Norman is still spoken in some parts of Normandie and in the Channel Islands.
www.scandinavica.com /culture/history/normandy.htm   (1270 words)

 French as a mother-tongue in Medieval England   (Site not responding. Last check: )
The Norman Conquest of 1066 by William the Conqueror marks the beginning of an era of French influence in England
Norman French was distinct from Parisian or Continental French, and, with time, the French spoken in England by the Norman landed gentry became distinct.
Firstly, that the language of the government was not the language of the people, and ergo, that French, even as a second language, had fallen out of fashion and remained the language of only a few.
www.chass.utoronto.ca /~cpercy/courses/6361Heys.htm   (1766 words)

 Family Ancestry Saxons Language
The language spoken by the Anglo-Saxons was not a static one.
The grammar and sentence structure is this language is directly derived from the Germanic languages.
For example, the Anglo-Saxon language considered the Sun to be connected to women, while the moon was connected to men.
www.family-ancestry.co.uk /history/saxons/language   (399 words)

 English have stolen English
The Brits had to borrow bits and pieces of their language all over the world to be able to express themselves, as they do now.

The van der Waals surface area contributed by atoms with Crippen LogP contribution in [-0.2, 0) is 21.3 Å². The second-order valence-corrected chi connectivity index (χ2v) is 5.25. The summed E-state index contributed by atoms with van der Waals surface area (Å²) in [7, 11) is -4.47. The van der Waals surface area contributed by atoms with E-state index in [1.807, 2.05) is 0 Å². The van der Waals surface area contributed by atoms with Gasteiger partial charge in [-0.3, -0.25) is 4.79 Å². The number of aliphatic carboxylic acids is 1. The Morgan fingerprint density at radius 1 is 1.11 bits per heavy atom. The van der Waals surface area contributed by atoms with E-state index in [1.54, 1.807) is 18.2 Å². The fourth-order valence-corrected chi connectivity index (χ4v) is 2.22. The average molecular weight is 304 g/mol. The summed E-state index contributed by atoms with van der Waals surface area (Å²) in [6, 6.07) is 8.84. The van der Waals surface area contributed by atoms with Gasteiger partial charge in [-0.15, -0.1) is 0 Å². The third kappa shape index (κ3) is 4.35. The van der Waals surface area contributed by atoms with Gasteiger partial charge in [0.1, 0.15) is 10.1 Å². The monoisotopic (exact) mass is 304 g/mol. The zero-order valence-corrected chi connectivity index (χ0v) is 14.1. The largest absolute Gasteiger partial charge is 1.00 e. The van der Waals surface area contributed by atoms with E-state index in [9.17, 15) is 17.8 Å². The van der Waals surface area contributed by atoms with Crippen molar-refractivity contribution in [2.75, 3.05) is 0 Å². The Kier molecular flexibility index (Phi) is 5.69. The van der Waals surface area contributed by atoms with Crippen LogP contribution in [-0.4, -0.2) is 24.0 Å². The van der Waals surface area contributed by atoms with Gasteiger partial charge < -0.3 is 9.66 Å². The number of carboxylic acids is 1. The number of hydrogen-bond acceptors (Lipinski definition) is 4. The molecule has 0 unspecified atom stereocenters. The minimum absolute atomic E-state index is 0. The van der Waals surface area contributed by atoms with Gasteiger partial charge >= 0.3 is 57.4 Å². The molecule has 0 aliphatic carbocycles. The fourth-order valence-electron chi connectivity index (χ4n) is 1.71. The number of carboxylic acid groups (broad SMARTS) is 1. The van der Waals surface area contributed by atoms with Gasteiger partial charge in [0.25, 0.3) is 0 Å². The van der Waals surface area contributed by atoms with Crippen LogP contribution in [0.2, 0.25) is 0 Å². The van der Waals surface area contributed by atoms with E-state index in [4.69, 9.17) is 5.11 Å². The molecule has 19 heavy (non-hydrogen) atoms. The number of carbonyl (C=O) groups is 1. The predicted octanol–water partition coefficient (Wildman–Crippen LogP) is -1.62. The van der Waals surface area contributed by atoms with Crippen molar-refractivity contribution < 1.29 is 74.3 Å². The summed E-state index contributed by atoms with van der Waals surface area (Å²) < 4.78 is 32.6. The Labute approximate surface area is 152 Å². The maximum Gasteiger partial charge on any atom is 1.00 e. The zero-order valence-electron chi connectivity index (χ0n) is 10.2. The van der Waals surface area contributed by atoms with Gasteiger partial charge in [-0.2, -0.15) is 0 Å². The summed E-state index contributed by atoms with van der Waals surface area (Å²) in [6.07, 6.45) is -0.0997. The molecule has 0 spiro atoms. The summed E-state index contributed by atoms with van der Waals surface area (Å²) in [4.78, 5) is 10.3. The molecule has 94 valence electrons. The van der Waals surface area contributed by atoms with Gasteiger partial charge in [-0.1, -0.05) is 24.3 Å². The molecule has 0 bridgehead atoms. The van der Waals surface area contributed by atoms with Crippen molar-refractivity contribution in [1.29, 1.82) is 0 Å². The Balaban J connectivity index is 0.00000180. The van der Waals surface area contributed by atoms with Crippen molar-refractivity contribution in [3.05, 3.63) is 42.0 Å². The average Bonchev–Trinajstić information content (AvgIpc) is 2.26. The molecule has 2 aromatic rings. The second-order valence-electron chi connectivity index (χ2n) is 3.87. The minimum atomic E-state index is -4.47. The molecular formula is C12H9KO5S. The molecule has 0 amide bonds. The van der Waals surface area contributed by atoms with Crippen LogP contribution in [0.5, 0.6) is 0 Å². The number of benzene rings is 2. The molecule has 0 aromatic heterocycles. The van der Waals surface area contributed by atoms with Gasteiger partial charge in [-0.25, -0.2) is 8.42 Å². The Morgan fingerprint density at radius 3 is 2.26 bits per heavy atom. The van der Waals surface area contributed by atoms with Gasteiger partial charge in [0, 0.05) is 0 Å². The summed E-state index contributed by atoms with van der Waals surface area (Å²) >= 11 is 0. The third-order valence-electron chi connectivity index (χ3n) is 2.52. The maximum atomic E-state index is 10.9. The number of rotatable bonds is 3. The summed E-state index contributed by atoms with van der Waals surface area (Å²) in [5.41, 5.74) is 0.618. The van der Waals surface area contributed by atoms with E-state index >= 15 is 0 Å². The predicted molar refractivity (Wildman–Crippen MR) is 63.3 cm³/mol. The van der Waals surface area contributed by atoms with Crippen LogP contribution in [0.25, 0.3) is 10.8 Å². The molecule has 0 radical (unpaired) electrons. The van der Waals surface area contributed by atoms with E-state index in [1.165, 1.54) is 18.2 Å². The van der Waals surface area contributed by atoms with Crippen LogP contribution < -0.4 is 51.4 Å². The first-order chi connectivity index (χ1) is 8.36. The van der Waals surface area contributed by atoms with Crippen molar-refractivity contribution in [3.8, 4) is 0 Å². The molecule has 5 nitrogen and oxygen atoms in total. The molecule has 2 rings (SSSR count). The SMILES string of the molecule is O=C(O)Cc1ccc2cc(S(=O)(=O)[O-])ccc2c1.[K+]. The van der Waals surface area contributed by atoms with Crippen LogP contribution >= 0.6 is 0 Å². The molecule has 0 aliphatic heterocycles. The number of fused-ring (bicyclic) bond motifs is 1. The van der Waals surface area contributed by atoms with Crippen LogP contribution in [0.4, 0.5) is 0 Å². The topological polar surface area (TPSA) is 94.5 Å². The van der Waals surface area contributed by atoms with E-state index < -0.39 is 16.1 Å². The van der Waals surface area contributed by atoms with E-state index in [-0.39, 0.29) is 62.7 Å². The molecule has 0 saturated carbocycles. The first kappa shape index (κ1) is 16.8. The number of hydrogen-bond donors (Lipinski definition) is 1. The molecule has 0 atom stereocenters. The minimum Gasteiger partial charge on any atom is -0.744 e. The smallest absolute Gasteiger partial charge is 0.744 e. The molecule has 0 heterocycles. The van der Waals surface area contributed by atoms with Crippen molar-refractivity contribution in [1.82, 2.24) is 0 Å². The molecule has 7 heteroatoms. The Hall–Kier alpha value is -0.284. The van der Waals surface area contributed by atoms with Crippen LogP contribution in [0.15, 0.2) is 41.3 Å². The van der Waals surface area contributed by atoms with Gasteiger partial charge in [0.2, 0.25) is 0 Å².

English is descended from the language spoken by the Germanic tribes, the Angles, Saxons, and Jutes.
Frisian is a language spoken by approximately half a million people in the Dutch province of Friesland (Fryslan), in nearby areas of Germany, and on a few islands in the North Sea.
www.chinadaily.com.cn /english/doc/2004-10/21/content_384381.htm   (656 words)

 "Language" Defined & Explained
On the subjugation of England by William the Conqueror, the French Norman language was substituted in all law proceedings for the ancient Saxon.
The Norman or law French, however, being more familiar as applied to the law, than any other language, the lawyers continued to employ it in making their notes of the trial of cases, which they afterwards published, in that barbarous dialect, under the name of Reports.
In changing from one language to another, many words and technical expressions were retained in the new, which belonged to the more ancient language, and not seldom they partook of both; this, to the unlearned student, has given an air of confusion, and disfigured the language of the law.
www.lectlaw.com /def/l064.htm   (885 words)